European policy makers weighed how far to push Cyprus after lawmakers in the Mediterranean nation rejected an unprecedented levy on bank deposits, throwing into limbo a rescue package designed to keep it in the euro.
Stocks and the euro gained as investors speculated that the European Central Bank, whose Governing Council meets today in Frankfurt, will continue to support the country’s banks until next week. Chancellor Angela Merkel, saying she “regrets” the Cypriot parliament’s decision, signaled a willingness to engage with Cyprus as long as its banks contribute to a bailout.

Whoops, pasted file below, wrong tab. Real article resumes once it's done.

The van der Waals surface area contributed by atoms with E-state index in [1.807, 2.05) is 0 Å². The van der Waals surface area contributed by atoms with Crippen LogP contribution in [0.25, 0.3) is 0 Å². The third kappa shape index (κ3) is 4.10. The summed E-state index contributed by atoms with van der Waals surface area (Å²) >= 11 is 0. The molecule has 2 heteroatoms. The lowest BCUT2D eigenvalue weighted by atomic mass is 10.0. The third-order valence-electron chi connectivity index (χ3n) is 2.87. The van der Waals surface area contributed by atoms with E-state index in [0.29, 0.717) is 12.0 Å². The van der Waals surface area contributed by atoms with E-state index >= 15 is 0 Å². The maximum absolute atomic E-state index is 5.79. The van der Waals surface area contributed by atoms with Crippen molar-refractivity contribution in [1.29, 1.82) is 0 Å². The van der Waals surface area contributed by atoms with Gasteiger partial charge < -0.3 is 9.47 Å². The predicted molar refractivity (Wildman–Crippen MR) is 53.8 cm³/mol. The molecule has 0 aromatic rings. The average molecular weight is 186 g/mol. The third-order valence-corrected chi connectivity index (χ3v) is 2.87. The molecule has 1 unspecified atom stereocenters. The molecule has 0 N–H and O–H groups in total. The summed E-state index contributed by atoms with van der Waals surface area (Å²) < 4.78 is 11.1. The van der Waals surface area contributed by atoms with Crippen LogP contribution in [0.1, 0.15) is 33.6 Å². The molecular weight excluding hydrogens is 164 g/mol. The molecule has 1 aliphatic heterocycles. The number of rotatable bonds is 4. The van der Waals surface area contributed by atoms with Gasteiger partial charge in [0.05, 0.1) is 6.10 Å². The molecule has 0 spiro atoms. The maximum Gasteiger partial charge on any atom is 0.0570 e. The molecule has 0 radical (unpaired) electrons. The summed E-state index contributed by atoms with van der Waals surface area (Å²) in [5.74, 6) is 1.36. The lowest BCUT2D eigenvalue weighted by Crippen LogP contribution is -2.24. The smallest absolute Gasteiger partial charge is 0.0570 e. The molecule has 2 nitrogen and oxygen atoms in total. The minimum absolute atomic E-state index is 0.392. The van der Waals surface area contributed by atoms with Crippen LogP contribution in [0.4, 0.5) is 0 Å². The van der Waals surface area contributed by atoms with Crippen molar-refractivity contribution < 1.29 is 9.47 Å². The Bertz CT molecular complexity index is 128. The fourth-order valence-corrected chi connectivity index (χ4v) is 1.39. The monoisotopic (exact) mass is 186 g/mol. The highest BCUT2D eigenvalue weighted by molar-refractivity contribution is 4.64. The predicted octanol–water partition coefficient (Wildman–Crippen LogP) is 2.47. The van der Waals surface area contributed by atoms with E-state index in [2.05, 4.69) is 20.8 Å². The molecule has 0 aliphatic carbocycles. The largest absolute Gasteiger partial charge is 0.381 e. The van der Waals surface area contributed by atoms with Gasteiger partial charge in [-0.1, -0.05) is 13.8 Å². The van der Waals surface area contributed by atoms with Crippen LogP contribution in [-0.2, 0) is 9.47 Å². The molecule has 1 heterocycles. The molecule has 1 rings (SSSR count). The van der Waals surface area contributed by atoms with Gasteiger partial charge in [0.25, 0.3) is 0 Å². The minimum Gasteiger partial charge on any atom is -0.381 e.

Russia and Cyprus are in the midst of loan discussions, Sarris said after meeting his counterpart, Finance Minister Anton Siluanov. The talks included “things beyond that,” Sarris said, when asked about extending the term of an existing 2.5 billion-euro loan from Russia or a new credit.
Anastasiades met with political party leaders in Nicosia today as Cyprus’s banks and stock exchange remained closed. The parties have put together technical teams who will meet at the Central Bank of Cyprus to discuss a “plan B” with central bank officials on how to raise the 5.8 billion euros needed, Christos Stylianides, a government spokesman, said.